Indeed it is unclear what role Fannie Mae and Freddie Mac will ultimately play in the U.S. housing finance system. And the reasons for this uncertainty do not solely rest with the two enterprises. The financial distress at Fannie Mae and Freddie Mac has occurred along with significant and well-publicized problems at private mortgage insurance companies, monoline bond insurers, and a host of mortgage originators. The federal government has stepped in to fill some of this void. FHA-insured mortgages have increased as a share of mortgage originations, and Ginnie Mae securitization activity has similarly expanded. Hence, the federal government may need to redefine its role in supporting secondary mortgage markets.
Secondary mortgage markets can help reduce mortgage rates by increasing liquidity, allowing geographic diversification, and encouraging competition. The federal government played a historically important role in developing these markets—both directly through Ginnie Mae and indirectly through Fannie Mae and Freddie Mac. However, based on my research, I conclude the reliance on secondary mortgage markets has probably been excessive, owing to a couple of factors. One factor was regulatory capital requirements for GSEs and depository institutions that encouraged more securitization than otherwise would have been the case. Another factor was the weak mitigation of the numerous conflicts-of-interest inherent in the originate-to-distribute model of financial intermediation.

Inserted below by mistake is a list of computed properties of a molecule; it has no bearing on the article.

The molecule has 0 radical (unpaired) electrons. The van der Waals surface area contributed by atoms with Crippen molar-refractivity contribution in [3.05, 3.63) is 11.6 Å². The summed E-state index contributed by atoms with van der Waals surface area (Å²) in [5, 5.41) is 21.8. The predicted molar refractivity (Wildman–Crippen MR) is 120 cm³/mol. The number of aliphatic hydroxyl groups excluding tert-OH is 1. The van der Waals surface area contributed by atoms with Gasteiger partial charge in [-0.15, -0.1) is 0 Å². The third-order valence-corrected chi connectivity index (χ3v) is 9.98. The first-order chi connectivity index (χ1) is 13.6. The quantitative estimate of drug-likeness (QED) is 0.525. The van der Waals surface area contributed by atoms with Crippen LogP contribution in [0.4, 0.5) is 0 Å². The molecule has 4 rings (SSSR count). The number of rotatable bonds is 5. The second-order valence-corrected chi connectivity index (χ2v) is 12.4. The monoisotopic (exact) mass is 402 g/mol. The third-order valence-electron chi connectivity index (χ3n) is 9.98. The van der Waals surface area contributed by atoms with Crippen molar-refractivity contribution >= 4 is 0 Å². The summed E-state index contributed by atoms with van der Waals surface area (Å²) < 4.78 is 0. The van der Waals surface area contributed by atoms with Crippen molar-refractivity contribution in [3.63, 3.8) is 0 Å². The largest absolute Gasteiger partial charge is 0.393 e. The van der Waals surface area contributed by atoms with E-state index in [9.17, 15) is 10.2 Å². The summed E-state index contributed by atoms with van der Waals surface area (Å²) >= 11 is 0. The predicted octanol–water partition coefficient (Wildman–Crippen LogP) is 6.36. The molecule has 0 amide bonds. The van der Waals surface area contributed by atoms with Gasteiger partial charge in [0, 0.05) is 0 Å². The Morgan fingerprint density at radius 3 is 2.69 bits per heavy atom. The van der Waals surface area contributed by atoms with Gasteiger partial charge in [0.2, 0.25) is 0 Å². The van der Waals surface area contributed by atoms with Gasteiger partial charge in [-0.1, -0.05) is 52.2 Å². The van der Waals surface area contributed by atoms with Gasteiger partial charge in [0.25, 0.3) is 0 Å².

Looking ahead, I think it would be helpful for the federal government to develop a set of principles to guide its involvement in secondary mortgage markets. Among other things, I believe that policymakers should reassess various public policies encouraging homeownership, reconsider the mechanisms relied upon for ensuring the flow of funds to mortgage markets during times of stress, revisit regulatory policies that act to distort financial risk-management decisions, and require that any interventions are made transparent by accounting for them in the budget process.
The past two years have been a time of extraordinary upheaval for U.S. mortgage markets. In my opinion, the associated adjustments are likely to continue in 2009 as the new Administration and Congress take the lead in further action to stabilize our nation's mortgage finance system.